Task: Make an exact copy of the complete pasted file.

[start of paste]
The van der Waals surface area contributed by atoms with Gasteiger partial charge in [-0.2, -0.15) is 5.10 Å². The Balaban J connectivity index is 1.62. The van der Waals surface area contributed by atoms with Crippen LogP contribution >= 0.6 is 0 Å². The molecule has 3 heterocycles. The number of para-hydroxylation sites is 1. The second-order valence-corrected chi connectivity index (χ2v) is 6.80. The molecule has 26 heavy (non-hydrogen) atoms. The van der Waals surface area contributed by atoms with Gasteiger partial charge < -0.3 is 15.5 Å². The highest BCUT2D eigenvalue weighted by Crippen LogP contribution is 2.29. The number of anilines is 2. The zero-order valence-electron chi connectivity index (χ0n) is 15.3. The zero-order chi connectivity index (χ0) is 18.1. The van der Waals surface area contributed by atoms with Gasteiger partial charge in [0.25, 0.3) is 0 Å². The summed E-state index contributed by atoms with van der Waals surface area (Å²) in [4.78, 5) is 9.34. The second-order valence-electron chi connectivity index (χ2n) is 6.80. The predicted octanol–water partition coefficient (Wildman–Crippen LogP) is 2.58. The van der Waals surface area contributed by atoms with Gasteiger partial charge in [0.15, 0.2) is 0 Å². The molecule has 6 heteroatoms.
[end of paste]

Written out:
The van der Waals surface area contributed by atoms with Gasteiger partial charge in [-0.2, -0.15) is 5.10 Å². The Balaban J connectivity index is 1.62. The van der Waals surface area contributed by atoms with Crippen LogP contribution >= 0.6 is 0 Å². The molecule has 3 heterocycles. The number of para-hydroxylation sites is 1. The second-order valence-corrected chi connectivity index (χ2v) is 6.80. The molecule has 26 heavy (non-hydrogen) atoms. The van der Waals surface area contributed by atoms with Gasteiger partial charge < -0.3 is 15.5 Å². The highest BCUT2D eigenvalue weighted by Crippen LogP contribution is 2.29. The number of anilines is 2. The zero-order valence-electron chi connectivity index (χ0n) is 15.3. The zero-order chi connectivity index (χ0) is 18.1. The van der Waals surface area contributed by atoms with Gasteiger partial charge in [0.25, 0.3) is 0 Å². The summed E-state index contributed by atoms with van der Waals surface area (Å²) in [4.78, 5) is 9.34. The second-order valence-electron chi connectivity index (χ2n) is 6.80. The predicted octanol–water partition coefficient (Wildman–Crippen LogP) is 2.58. The van der Waals surface area contributed by atoms with Gasteiger partial charge in [0.15, 0.2) is 0 Å². The molecule has 6 heteroatoms.